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Getting organized


Doing your taxes can be less frustrating, less time consuming and less costly if you're prepared.

Watch out for these "dirty dozen" tax scams

Taxpayers are always looking for ways to cut tax bills. Unfortunately, scam operators are always looking for filers who are eager to find tax breaks.

Con artists work year round, but every filing season they get a bump in business as thousand of citizens are easy prey for tax-oriented schemes. To entrap taxpayers, some scammers come up with some patently false tax schemes to wheedle personal information and money from unsuspecting filers who think they are complying with tax laws.

Other scammers take real tax breaks, or portions of legal write-offs, and illegally apply them. That's the case with this year's top scam, a collection of questionable claims of the new, and legitimate, refund of federal telephone tax money. This tax break, which most people can easily claim by filling out one line on their individual tax return forms, has sparked a new crop of fraudulent tax applications.

Those various phone-refund abuses top the IRS's 2007 "dirty dozen" tax scam list. The collection of the 12 most blatant tax scams is updated each year. Joining phone refund rip-off, other new cons in 2007 involve Roth IRAs, the American Indian Employment Credit, domestic shell corporations and structured entities. Oldies but baddies returning to the list including "phishing" for personal information to assist in identity theft, zero wage claims and improper charitable deductions.

Some folks can't even trust their tax pros, with unscrupulous preparers once again making the annual list. "Don't get taken by scam artists making outrageous promises," warns IRS Commissioner Mark E. Everson in announcing this year's scam list. "If you use a tax professional, pick someone who is reputable. Taxpayers should remember they are ultimately responsible for what is on their tax return even if some unscrupulous preparers have steered them in the wrong direction."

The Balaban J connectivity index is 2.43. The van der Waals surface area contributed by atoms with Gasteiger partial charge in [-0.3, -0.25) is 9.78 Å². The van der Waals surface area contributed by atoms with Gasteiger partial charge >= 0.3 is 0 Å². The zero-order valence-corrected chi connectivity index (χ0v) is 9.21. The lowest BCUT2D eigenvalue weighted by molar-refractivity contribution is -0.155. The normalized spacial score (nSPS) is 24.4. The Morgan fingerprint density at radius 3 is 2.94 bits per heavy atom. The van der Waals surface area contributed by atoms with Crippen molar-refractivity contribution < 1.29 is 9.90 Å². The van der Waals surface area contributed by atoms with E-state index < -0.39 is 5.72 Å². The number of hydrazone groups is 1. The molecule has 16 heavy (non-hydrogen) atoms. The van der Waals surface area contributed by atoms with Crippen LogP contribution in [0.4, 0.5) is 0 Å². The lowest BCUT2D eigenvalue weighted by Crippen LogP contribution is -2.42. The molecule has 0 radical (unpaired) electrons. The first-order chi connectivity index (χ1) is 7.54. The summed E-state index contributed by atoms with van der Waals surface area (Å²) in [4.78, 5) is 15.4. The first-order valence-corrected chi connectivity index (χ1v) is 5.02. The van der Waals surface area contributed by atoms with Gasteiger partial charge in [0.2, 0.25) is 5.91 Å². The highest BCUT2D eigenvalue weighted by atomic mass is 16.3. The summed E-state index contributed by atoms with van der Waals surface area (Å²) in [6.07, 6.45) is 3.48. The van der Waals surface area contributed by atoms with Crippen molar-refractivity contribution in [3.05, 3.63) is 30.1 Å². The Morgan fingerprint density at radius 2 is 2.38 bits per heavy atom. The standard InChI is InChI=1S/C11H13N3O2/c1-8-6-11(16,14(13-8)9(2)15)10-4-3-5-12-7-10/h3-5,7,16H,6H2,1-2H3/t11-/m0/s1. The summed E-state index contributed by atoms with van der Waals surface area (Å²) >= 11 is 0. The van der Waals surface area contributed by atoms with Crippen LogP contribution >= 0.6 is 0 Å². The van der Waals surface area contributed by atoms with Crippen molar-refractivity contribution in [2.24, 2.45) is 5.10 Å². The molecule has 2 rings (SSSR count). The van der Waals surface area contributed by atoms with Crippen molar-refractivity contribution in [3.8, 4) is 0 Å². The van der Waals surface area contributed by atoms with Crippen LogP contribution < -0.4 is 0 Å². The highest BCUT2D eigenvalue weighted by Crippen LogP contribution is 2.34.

12 ways to lose money
Here are a dozen common, and potentially costly, ways you could lose money to more than just the IRS if you're not careful.
IRS scam list for 2007
1. Telephone tax refund abuses
2. Abusive Roth IRAs
3. Tax-related identity theft phishing
4. Disguised corporate ownership
5. Zero wage claims
6. Return preparer fraud
7. American Indian employment credit
8. Illegitimate trusts
9. Structured entity credits
10. Improper charitable deductions
11. Form 843 tax abatement
12. Frivolous arguments

Telephone tax refund abuses
The IRS says some of those unscrupulous tax preparers are helping clients file improper telephone tax refund requests. Taxpayers can choose from standard refund amounts, ranging from $30 to $60, or file for the actual amount of taxes paid during the refund eligibility period. Some early 2006 returns, however, show excessively large and apparently improper amounts for the special telephone tax refund. In some cases, taxpayers are seeking a refund for the entire amount of their phone bills, rather than just the 3-percent tax on long-distance and bundled service to which they are entitled.

In cases where tax preparer abuses are suspected, the IRS is aggressively investigating. In mid-February, IRS criminal investigators served search warrants on several tax preparer offices, temporarily closing the businesses and seizing computers and documents. The IRS says additional offices are under investigation, as are individual taxpayers who file questionable phone tax claims.

Abusive Roth IRAs
Since the filing deadline is also the due date for individual retirement account contributions, it is prime time for scams that incorporate retirement plans. In this version, new to the IRS annual scam list, advisers encourage taxpayers to shift undervalued assets to Roth IRAs. This ploy, which the IRS has been tracking for years, typically involves a business in which the owner also creates a separate corporation with shares that are owned or acquired by the taxpayer's existing Roth IRA. Subsequent transactions involving the IRA and the corporation, says the IRS, are designed to allow the taxpayer to put in more than the annual maximum IRA contribution limit, meaning otherwise taxable income escapes taxation.

-- Updated: Feb. 28, 2007
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